Kids don’t have video games in Cambodia.
I’m in Cambodia and have been for two weeks or so. I’ve been falling behind in writing these because Cambodia is super radtacular and we’ve been busy doing loads of fun stuff whilst at the same time contending with power outages and sporadic internet. I plan to make 3 posts about Cambodia, and this one is sort of an overview of the whole experience. I didn’t really do a summing up of Thailand but I’ll try to do some comparisons in this post.
Both have beaches. And sunsets,
Flights are expensive and visas run out, so we had to make hasty plans to escape Thailand on a budget in limited time. Originally, we had planned to go to Laos, but we were swayed instead by friends and limited money to instead head straight to Cambodia. Our journey from Koh Tao involved a four hour ferry ride, a 10 hour bus ride, a 5 hour spell in a 24 hour bar in Kao San Road at 4 in the morning, another 6 hours on a bus, and a whole lot of waiting around in between. By this point we were at Trat, a town close to the Southernmost border crossing. We could have tried to push on and hope to reach the border that night before it closed, but decided instead we had jack of sleeping sitting up and stayed overnight to get a fresh start in the morning. We had a relatively uneventful night in which a lady boy kept touching me and I ate some undercooked chicken from a street vendor and didn’t die.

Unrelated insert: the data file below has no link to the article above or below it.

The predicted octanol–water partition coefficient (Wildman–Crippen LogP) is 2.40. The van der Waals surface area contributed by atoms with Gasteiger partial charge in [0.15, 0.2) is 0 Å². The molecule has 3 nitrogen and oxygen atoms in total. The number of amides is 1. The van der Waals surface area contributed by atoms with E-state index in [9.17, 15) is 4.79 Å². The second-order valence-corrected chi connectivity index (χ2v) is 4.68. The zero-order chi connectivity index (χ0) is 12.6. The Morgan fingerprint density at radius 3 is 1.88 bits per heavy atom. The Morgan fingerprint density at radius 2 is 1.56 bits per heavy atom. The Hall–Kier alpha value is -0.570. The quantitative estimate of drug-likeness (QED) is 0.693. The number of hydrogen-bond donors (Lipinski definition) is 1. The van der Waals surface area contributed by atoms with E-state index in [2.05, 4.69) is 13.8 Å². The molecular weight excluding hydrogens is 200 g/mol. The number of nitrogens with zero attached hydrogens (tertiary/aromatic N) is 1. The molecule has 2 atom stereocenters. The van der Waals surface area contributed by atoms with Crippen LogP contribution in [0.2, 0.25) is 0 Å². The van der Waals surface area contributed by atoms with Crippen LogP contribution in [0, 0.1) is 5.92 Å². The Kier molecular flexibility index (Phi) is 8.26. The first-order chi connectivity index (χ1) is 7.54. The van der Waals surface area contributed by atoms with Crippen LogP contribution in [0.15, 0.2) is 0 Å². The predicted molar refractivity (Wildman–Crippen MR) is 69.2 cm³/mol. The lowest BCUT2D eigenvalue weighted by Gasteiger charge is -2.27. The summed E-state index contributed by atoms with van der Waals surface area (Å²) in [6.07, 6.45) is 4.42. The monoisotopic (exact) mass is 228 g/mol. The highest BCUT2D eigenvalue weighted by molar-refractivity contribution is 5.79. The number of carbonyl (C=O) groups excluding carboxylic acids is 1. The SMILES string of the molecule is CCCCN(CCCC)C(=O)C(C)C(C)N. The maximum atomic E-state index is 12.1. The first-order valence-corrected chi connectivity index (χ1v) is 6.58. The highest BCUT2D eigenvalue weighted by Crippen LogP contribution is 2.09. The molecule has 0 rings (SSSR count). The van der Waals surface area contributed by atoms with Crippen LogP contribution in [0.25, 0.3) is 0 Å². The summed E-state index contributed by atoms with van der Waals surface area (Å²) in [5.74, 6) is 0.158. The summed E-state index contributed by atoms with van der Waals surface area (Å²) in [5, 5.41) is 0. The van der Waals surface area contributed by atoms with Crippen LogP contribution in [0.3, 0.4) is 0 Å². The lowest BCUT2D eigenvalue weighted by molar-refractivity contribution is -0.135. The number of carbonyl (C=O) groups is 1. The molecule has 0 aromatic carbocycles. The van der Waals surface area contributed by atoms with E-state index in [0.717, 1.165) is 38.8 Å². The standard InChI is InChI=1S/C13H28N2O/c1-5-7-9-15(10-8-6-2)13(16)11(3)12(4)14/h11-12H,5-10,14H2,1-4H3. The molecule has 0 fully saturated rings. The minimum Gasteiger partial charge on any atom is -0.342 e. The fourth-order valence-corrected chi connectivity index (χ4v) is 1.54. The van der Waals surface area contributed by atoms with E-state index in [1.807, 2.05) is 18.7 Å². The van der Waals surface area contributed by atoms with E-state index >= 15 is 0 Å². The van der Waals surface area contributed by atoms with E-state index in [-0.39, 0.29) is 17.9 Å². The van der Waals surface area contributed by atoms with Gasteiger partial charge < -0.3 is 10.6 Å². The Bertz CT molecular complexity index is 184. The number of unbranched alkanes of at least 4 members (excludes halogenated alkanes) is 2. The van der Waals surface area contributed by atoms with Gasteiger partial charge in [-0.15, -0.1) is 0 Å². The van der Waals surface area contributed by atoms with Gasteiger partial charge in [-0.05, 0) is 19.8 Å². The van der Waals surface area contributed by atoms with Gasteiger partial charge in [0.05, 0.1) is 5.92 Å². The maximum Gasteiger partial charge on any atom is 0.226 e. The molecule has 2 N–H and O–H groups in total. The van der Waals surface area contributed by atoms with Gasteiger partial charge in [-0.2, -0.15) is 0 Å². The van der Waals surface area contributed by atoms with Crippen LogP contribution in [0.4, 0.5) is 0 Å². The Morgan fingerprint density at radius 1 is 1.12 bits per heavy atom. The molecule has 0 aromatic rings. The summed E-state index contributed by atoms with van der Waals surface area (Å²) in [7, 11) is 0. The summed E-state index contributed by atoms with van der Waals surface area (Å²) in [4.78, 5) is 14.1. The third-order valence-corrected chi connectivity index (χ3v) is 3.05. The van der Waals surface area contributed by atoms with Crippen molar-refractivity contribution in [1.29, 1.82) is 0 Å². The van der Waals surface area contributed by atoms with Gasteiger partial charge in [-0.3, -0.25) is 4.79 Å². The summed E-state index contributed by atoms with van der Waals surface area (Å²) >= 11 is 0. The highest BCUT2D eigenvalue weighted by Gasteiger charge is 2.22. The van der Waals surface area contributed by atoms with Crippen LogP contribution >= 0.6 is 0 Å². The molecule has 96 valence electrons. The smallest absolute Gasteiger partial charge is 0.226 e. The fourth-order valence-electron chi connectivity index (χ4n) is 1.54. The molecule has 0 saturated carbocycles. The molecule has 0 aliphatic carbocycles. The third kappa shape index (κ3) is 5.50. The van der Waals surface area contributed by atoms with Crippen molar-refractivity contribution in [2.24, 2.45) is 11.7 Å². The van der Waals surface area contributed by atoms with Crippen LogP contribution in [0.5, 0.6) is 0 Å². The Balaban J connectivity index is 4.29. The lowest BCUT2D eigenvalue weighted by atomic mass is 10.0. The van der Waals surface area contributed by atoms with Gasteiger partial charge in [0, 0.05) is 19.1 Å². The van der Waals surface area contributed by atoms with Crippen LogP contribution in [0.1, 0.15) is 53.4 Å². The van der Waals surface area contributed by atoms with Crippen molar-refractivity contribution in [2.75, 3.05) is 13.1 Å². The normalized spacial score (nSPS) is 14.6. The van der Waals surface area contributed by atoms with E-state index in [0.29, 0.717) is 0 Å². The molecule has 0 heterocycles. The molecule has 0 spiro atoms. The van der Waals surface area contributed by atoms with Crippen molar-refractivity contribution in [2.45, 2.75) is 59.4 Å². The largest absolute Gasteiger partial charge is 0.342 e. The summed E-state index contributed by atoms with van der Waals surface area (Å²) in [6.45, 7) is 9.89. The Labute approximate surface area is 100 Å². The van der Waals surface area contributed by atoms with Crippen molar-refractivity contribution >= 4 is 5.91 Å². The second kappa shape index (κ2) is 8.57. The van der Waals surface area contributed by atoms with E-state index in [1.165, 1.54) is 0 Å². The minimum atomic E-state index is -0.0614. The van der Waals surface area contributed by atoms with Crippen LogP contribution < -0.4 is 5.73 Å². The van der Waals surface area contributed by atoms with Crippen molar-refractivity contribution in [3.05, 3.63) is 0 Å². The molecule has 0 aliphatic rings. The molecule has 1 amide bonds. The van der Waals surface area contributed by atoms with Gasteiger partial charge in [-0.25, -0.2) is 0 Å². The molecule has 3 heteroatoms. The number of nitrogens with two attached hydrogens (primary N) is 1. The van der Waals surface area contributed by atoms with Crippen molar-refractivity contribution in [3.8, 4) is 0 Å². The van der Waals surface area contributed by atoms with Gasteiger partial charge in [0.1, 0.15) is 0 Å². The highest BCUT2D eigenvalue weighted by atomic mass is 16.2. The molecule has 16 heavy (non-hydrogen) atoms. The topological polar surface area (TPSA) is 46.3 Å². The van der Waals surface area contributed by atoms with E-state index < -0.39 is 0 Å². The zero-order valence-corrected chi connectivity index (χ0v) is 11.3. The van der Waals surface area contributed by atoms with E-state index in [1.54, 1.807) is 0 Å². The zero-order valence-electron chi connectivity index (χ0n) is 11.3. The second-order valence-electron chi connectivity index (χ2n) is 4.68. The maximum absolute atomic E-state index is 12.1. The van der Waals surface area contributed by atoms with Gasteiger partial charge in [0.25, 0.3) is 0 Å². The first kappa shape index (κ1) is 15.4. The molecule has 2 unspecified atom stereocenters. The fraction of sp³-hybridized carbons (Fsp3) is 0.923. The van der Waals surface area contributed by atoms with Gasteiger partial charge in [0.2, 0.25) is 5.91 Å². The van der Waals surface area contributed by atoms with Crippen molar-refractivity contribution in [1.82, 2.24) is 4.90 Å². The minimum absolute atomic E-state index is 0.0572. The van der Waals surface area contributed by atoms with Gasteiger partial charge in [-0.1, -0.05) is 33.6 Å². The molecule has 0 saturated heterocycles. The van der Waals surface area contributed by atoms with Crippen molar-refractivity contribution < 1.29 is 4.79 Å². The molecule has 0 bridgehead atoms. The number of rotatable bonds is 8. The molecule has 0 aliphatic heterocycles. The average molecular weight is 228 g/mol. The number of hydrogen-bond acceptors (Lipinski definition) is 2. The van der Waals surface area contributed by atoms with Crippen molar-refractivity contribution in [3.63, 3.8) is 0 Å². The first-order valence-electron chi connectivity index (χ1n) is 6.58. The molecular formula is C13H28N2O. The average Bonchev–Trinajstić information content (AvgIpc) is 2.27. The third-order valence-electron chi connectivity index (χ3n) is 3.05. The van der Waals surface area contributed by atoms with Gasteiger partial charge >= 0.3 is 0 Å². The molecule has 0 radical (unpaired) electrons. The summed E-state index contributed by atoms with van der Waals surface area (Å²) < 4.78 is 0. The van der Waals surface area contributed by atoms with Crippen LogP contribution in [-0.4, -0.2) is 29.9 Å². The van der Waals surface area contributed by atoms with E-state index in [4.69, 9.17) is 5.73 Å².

I would recount the rest of our journey but it would really just be more rambling about catching and waiting for buses. The land border crossing was mildly interesting, with us only getting ripped off slightly.
Border crossings are sort of rad and sort of annoying.
More interesting were our first impressions of Cambodia.
In many ways Cambodia is similar to Thailand. It has a king, the people are brown and friendly, it’s a country in South-East Asia, there are monks and stuff, etc. There are also some marked differences. Cambodians are poor. Sources tell me the average wage is 2 dollars a day. I thought Thailand was what we might call a developing country, but it is nothing compared to Cambodia. The scenery flashing past my bus window was mostly empty landscape, but when we did come upon a town, houses were often hand built by the owners, made entirely of wood and sometimes too small to stand up in. Some places use tarps for walls. It is not uncommon to see people transporting goods via ox and cart.
Cambodian housing. I’ve seen both worse and better here as well.
All of this is of course the hangover from the horror show that was the Khmer Rouge, although apart from the occasional land mine victim (there are still minefields in some parts of the country), you could almost forget that it even happened. As a rule the Cambodian people tend to be just as friendly and hilarious as Thais, and are extremely welcoming to foreigners (although one guy told me he didn’t like the Russians or Israelis much).
Cambodia also has some less horrific history which is actually pretty amazing.
The Cambodian landscape seems to be mostly flat fields for grazing and rice, red dirt, forests. There are a few mountains about, but the overall impression one gets is of a vast flatness. You will likely see some free roaming chickens and cattle walking carelessly across roads. Somewhere out there are a bunch of minefields which still need to cleaned up. It is the dry season, but Cambodia seems to be, if not hotter, then dryer than Thailand.
Reminds me a little of Australia.
I thought Thai traffic was a little unruly – what a sheltered little boy I’ve been. In Cambodia, people drive like fucking maniacs. Big always has right of way over little (to the point they will run them off the road), lanes are optional, number of passengers relies entirely on how many people you can physically jam in or get to hang off the side, and speed limits are self-regulated by the individual driver. By far the most surprising thing was that I didn’t see anyone die.